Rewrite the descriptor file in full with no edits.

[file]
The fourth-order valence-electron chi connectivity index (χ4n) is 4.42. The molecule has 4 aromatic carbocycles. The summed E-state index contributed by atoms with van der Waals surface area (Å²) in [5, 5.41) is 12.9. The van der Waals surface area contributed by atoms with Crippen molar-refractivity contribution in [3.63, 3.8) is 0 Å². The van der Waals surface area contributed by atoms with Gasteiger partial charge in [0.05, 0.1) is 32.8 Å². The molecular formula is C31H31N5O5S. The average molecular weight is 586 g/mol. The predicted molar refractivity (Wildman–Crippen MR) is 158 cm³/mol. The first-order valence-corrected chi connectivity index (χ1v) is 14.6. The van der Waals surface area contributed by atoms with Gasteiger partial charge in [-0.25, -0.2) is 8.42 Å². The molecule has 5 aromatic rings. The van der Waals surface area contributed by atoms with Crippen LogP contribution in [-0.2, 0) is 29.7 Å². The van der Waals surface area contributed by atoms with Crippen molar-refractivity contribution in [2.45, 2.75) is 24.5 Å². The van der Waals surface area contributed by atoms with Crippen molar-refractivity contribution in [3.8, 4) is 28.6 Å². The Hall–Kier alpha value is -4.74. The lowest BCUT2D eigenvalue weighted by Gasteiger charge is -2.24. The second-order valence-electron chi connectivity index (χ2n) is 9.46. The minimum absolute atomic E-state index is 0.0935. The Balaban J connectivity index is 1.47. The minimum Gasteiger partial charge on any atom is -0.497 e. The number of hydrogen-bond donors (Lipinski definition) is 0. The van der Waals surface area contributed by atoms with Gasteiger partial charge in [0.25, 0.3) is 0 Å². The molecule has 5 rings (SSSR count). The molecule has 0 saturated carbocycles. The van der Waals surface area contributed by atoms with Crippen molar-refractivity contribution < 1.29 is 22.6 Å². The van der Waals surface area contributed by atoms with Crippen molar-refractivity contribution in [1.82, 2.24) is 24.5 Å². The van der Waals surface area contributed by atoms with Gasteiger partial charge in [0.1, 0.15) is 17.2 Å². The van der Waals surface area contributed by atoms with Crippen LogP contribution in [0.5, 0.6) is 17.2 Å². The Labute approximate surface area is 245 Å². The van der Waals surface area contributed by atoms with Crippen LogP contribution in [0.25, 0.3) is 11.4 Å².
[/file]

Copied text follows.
The fourth-order valence-electron chi connectivity index (χ4n) is 4.42. The molecule has 4 aromatic carbocycles. The summed E-state index contributed by atoms with van der Waals surface area (Å²) in [5, 5.41) is 12.9. The van der Waals surface area contributed by atoms with Crippen molar-refractivity contribution in [3.63, 3.8) is 0 Å². The van der Waals surface area contributed by atoms with Gasteiger partial charge in [0.05, 0.1) is 32.8 Å². The molecular formula is C31H31N5O5S. The average molecular weight is 586 g/mol. The predicted molar refractivity (Wildman–Crippen MR) is 158 cm³/mol. The first-order valence-corrected chi connectivity index (χ1v) is 14.6. The van der Waals surface area contributed by atoms with Gasteiger partial charge in [-0.25, -0.2) is 8.42 Å². The molecule has 5 aromatic rings. The van der Waals surface area contributed by atoms with Crippen LogP contribution in [-0.2, 0) is 29.7 Å². The van der Waals surface area contributed by atoms with Crippen molar-refractivity contribution in [2.45, 2.75) is 24.5 Å². The van der Waals surface area contributed by atoms with Crippen molar-refractivity contribution in [3.8, 4) is 28.6 Å². The Hall–Kier alpha value is -4.74. The lowest BCUT2D eigenvalue weighted by Gasteiger charge is -2.24. The second-order valence-electron chi connectivity index (χ2n) is 9.46. The minimum absolute atomic E-state index is 0.0935. The Balaban J connectivity index is 1.47. The minimum Gasteiger partial charge on any atom is -0.497 e. The number of hydrogen-bond donors (Lipinski definition) is 0. The van der Waals surface area contributed by atoms with Gasteiger partial charge in [0.25, 0.3) is 0 Å². The molecule has 5 rings (SSSR count). The molecule has 0 saturated carbocycles. The van der Waals surface area contributed by atoms with Crippen molar-refractivity contribution < 1.29 is 22.6 Å². The van der Waals surface area contributed by atoms with Crippen molar-refractivity contribution in [1.82, 2.24) is 24.5 Å². The van der Waals surface area contributed by atoms with Gasteiger partial charge in [0.1, 0.15) is 17.2 Å². The van der Waals surface area contributed by atoms with Crippen LogP contribution in [0.5, 0.6) is 17.2 Å². The Labute approximate surface area is 245 Å². The van der Waals surface area contributed by atoms with Crippen LogP contribution in [0.25, 0.3) is 11.4 Å².